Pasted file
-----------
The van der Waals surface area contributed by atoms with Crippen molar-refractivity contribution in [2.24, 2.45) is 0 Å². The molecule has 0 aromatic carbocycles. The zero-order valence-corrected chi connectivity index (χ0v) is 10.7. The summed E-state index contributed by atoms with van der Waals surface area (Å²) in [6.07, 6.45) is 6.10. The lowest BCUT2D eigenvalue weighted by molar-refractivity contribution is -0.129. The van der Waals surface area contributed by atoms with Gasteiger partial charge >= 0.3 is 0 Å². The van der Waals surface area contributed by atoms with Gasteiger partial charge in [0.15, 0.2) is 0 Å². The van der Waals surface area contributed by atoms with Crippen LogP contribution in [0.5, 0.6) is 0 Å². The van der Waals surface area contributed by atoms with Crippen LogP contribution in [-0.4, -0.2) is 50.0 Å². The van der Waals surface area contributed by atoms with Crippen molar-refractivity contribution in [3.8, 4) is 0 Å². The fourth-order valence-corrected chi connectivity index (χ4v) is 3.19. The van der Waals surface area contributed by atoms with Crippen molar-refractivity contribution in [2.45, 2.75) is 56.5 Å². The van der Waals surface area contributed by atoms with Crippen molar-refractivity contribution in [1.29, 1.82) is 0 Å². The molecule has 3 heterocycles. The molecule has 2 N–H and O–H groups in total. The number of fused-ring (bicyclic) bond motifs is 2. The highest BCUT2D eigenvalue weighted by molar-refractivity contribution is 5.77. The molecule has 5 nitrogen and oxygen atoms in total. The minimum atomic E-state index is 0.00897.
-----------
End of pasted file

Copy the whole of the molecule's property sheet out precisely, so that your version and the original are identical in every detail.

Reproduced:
The van der Waals surface area contributed by atoms with Crippen molar-refractivity contribution in [2.24, 2.45) is 0 Å². The molecule has 0 aromatic carbocycles. The zero-order valence-corrected chi connectivity index (χ0v) is 10.7. The summed E-state index contributed by atoms with van der Waals surface area (Å²) in [6.07, 6.45) is 6.10. The lowest BCUT2D eigenvalue weighted by molar-refractivity contribution is -0.129. The van der Waals surface area contributed by atoms with Gasteiger partial charge >= 0.3 is 0 Å². The van der Waals surface area contributed by atoms with Gasteiger partial charge in [0.15, 0.2) is 0 Å². The van der Waals surface area contributed by atoms with Crippen LogP contribution in [0.5, 0.6) is 0 Å². The van der Waals surface area contributed by atoms with Crippen LogP contribution in [-0.4, -0.2) is 50.0 Å². The van der Waals surface area contributed by atoms with Crippen molar-refractivity contribution in [3.8, 4) is 0 Å². The fourth-order valence-corrected chi connectivity index (χ4v) is 3.19. The van der Waals surface area contributed by atoms with Crippen molar-refractivity contribution in [2.45, 2.75) is 56.5 Å². The van der Waals surface area contributed by atoms with Crippen molar-refractivity contribution in [1.29, 1.82) is 0 Å². The molecule has 3 heterocycles. The molecule has 2 N–H and O–H groups in total. The number of fused-ring (bicyclic) bond motifs is 2. The highest BCUT2D eigenvalue weighted by molar-refractivity contribution is 5.77. The molecule has 5 nitrogen and oxygen atoms in total. The minimum atomic E-state index is 0.00897.